Wednesday, October 26, 2011

What is an "athiest"? - Redux!

I have made an update to this post since I originally released it Saturday. I have changed the release date so that it appears nearer the top of my blog.

   While I think my original post on this topic was adequate for discussion, I have decided I should perhaps change it up a bit in a way my software friends can understand. Also, I want to add some other examples of why the atheist/agnostic distinction frustrates me below the line break.

   It's probably been a few months ago now, but one of my coworkers told me that he's not religious, but he's not an atheist either. Guess what he is? He's an agnostic!

   In hindsight, I should have pressed him on the "but I'm not an atheist" remark by asking, "Oh, so you believe in a god or gods?" To which I suspect the answer would have been, "No." To that I could have then asked, "But you're not an atheist?" If the answer is "Yes," then I'd go back to my first question. (See the second part for a further explanation for this.)

   In the original post, I briefly discussed the meaning of the "a-" prefix. There I pointed out that it generally means "without." So, if a theist is a person who has a belief in a god or gods, then an atheist is a person without such a belief. Another way to view the prefix, though, that is easier in software terms is to think of it as meaning "not". Therefore, an atheist is "not a theist". Pretty simple - it's a Boolean!!!

   Perhaps this can better explain to my software friends why the idea of someone being neither a theist nor an atheist, but rather an agnostic, gives me a headache - You're generating a CONSTRAINT ERROR! I have the feeling my coworker bought into the canard that it's an enumerated type (theist, agnostic, atheist), but it's not. You actually have two sets of Booleans (when we include agnostic in the mix). Notice what letter "agnostic" begins with? Yes, it starts with that same "a-" prefix. You can be either a gnostic (someone who believes truth claims are knowable) or you are not.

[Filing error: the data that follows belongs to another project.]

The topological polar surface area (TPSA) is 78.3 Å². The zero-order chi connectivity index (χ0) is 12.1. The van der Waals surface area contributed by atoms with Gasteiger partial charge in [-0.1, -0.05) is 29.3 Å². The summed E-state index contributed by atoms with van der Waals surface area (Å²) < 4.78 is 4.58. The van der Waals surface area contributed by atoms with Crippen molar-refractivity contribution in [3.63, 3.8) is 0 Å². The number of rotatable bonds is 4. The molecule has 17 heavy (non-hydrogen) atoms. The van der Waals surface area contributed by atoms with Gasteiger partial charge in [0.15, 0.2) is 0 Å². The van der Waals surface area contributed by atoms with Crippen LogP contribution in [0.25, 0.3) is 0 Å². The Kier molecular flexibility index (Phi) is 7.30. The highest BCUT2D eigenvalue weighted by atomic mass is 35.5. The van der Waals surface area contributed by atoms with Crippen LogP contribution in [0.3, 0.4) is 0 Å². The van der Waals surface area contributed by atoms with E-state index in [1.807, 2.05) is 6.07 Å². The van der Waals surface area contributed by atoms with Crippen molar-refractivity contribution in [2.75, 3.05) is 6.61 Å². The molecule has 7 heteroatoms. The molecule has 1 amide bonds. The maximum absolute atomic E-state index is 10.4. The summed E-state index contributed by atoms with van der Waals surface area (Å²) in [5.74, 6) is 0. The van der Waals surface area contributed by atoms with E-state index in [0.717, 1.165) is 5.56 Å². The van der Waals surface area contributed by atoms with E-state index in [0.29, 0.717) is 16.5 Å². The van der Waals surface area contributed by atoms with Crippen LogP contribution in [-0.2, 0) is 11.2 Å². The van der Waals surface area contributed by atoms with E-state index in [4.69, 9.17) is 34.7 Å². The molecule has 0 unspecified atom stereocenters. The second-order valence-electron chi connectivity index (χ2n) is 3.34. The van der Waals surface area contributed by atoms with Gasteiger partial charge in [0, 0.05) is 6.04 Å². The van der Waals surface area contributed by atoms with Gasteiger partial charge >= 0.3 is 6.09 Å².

As before, the two words deal with two different aspects of truth claims. Gnosticism deals with what we know and theism deals with what we believe. We can then combine the terms to describe ourselves. My software friends should be able to recognize quickly that if we combine two Booleans, we have four possible combinations:
  1. Gnostic Theist - A person who believes in a god or gods and thinks they have enough knowledge to make such a claim.
  2. Agnostic Theist - A person who believes in a god or gods but acknowledges that they really cannot know for sure.
  3. Agnostic Athesit - A person who does not believe in any gods but acknowledges that they really cannot know for sure. (Or, recognizes that they would have to know everything about everything to be able to make a claim that there is no such thing as a god.) I, as well as most atheists, fall in this category.
  4. Gnostic Atheist - A person who not only does not believe in any gods, but also believes we can know that there are no gods.

   So, Mr. Agnostic...which are you? Are you a theist or an atheist? You must pick one! (Or maybe your brain is initialized to garbage!?!)

   For the second part, I'm going to attempt to demonstrate the "constraint error" problem in non-software terms for the general audiance. For example, ask a person if they believe in Bigfoot. You will likely get one of three answers:
  1. Yes.
  2. No.
  3. I don't know (in other words, agnostic).
Though that last answer is once again giving a yes-or-no question an answer other than yes or no, what you likely won't get with it is a follow-up where the person says, "But I'm not one of those people who doesn't believe in Bigfoot!" So...if you're not one of those people who doesn't believe...that means you do believe? Why didn't you just answer "Yes" then?

   See how that is confusing? Yet that's exactly the type of answer a person gets on the god question. When a person says "But I'm not an atheist" they are saying "But I'm not a person who does not believe in gods." It's a double negative, so that means they believe? And that's what drives me crazy. This type of thinking leads in circles because it has no conclusion. As for my coworker, I perhaps should have taken him "dancing" around this circle in hopes that it would help me to expose his flawed reasoning.

UPDATE: One important thing I forgot to say originally is that I'm not really bothered so much about the "I don't know" answers. If you honestly have not examined the evidence for a claim, then I can handle an "I don't know" answer. Because a second thing I forgot to say is that there are different levels of certainty with a belief. Even if you are one who does not believe in Bigfoot, you can range from being absolutely confident in that lack of belief all the way to being quite unsure in that lack of belief to the point where you are on the verge of believing. So, when I said earlier that you either believe or you do not believe, that is actually a bit misleading, though still true, and I need to confess to that. The agnostic label generally implies that one is uncertain, and I acknowledge that as acceptable, though saying that you are an uncertain atheist would make more sense. Therefore, it is not so much a person using the agnostic label that bothers me as much as someone adding in that they are not an atheist. Another way to look at it besides the ways I already have is to say, "I'm not sure whether I believe or not, but I do not not believe." Ohhhhh...K.

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